NO CHILDREN. NO FUTURE. NO HOPE.
I have no idea how P.D. James, the 86-year-old mystery writer behind the novel “The Children of Men”, reacted when she saw Alfonso Cuarón’s adaptation. He and the four co-writers made considerable changes to the story and parts of it are disturbingly bleak and realistic. I can only imagine the Baroness looking slightly shocked.
On the other hand, I also find it distinctly possible that a woman who has murdered countless of people in her books might have the stomach for it.
Refugees are trying to cross the borders
The year is 2027 and Earth is in turmoil. Britain has become somewhat of a haven and hundreds of thousands of refugees from around the world are trying to cross the borders. Not that it’s a paradise; the leadership has become fascistic, London looks like hell, riots are common… and so are bombings. A group called The Fishes are blamed for several terrorist attacks, including one that almost kills our protagonist. Theo Faron (Clive Owen) is a common bureaucrat who used to be a radical. Now he’s just another drunk in a hopeless world where no child has been born in 18 years. No one knows the reason for this horrific trend, but humanity is slated for extinction sooner than anyone had anticipated. Shortly after the latest bombing, Theo is kidnapped by The Fishes and it turns out that his former girlfriend and partner-in-crime, Julian Taylor (Julianne Moore), is involved. She tells him that they are not terrorists, that it’s the government that’s responsible, and she needs him to use his connections to help them transport a young woman, Kee (Claire-Hope Ashitey), to a seaside town. Reluctantly, Theo agrees.
Things go awry, but when Theo learns that Kee is pregnant he finds himself committed to the cause. She needs to be taken to a boat called Tomorrow that belongs to people who work for a key project aiming to save life on Earth. The hope of mankind now rests on the shoulders of a teenage girl and an alcoholic.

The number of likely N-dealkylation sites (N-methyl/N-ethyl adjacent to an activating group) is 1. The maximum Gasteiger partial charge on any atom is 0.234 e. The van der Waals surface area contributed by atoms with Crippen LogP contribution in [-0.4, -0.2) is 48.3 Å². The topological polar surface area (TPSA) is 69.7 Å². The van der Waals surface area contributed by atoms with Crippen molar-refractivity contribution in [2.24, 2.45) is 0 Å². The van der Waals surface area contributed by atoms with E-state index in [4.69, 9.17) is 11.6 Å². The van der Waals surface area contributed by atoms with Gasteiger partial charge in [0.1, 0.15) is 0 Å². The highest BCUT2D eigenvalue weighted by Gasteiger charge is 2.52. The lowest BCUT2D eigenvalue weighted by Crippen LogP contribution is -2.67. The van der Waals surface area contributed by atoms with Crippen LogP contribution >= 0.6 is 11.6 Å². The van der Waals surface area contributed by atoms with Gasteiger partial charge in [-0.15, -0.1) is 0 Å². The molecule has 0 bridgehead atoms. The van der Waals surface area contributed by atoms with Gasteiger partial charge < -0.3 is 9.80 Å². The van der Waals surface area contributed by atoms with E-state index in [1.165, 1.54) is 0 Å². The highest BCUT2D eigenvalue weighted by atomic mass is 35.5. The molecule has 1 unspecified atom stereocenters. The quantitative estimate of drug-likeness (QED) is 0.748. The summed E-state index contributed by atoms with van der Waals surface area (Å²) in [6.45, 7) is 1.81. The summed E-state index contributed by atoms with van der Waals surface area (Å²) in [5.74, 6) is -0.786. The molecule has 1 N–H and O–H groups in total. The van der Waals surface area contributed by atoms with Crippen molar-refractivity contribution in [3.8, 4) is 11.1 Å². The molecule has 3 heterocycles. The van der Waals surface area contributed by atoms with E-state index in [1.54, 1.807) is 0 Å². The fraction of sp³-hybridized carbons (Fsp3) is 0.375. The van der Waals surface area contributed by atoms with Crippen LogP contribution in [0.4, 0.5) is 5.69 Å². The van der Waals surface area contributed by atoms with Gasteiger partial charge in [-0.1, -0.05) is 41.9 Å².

Trapped in dark, sinister worlds
Director Cuarón jumped from Harry Potter and the Prisoner of Azkaban (2004) to this thriller; both portray good people trapped in dark, sinister worlds. Along with the production designers, cinematographer Emmanuel Lubezki creates a future London and England that we can believe in (if things do indeed go to hell). No flying cars or nonsense of that kind, just discrete details. In one very scary and ingenious sequence where a car is ambushed, Lubezki also shows what kind of a professional he is; the camera moves in a thoughtful, meticulous way that captures events perfectly, but also creates a lot of tension. Because of the way that the sequence is directed, we’re at first lulled into a false sense of complacency. There’s also a harrowing battle near the end where the characters end up in the middle of urban warfare; the scene is shot in a way that even makes us in the audience fear for our lives.
Gritty stuff, but the story is truly compelling and the actors make us root for their characters; Owen as the grieving drunk who is pushed to fight oppression, Moore as the proud freedom fighter, Ashitey as the kid who is inexplicably chosen to jump-start procreation, and Michael Caine as the aging hippie who hides in the forest.
Aspects in the script that deal with illegal immigration, terrorism and the state of our world are particularly interesting when viewed with contemporary eyes, but you don’t need an interest in politics to find this film an emotional and terrifying rollercoaster ride.
Children of Men 2006-U.S.-Britain. 108 min. Color. Produced by Marc Abraham, Eric Newman, Hilary Shor, Iain Smith, Tony Smith. Directed by Alfonso Cuarón. Screenplay: Alfonso Cuarón, Timothy J. Sexton, David Arata, Mark Fergus, Hawk Ostby. Novel: P.D. James. Cinematography: Emmanuel Lubezki. Production Design: Geoffrey Kirkland, Jim Clay, Jennifer Williams. Cast: Clive Owen (Theo Faron), Julianne Moore (Julian Taylor), Michael Caine (Jasper), Chiwetel Ejiofor, Charlie Hunnam, Claire-Hope Ashitey… Danny Huston.
BAFTA: Best Cinematography, Production Design.
Last word: “When I started working on the film I met with the art department and they undusted all the old rejections from science fiction movies they had done, they were so excited to do this movie that took place in the future. They started showing me all these amazing things. Supersonic cars, buildings, gadgets and stuff and I was like, ‘You guys this is brilliant, but this is not the movie we’re doing. The movie we are doing is this,’ and I brought in my files. It was about Iraq, Somalia, Sri Lanka, Northern Ireland, the Balkans, Chernobyl and I said this is the movie we are doing. The rule I set is this movie is not about imagination, it is about reference.” (Cuarón, Rope of Silicon)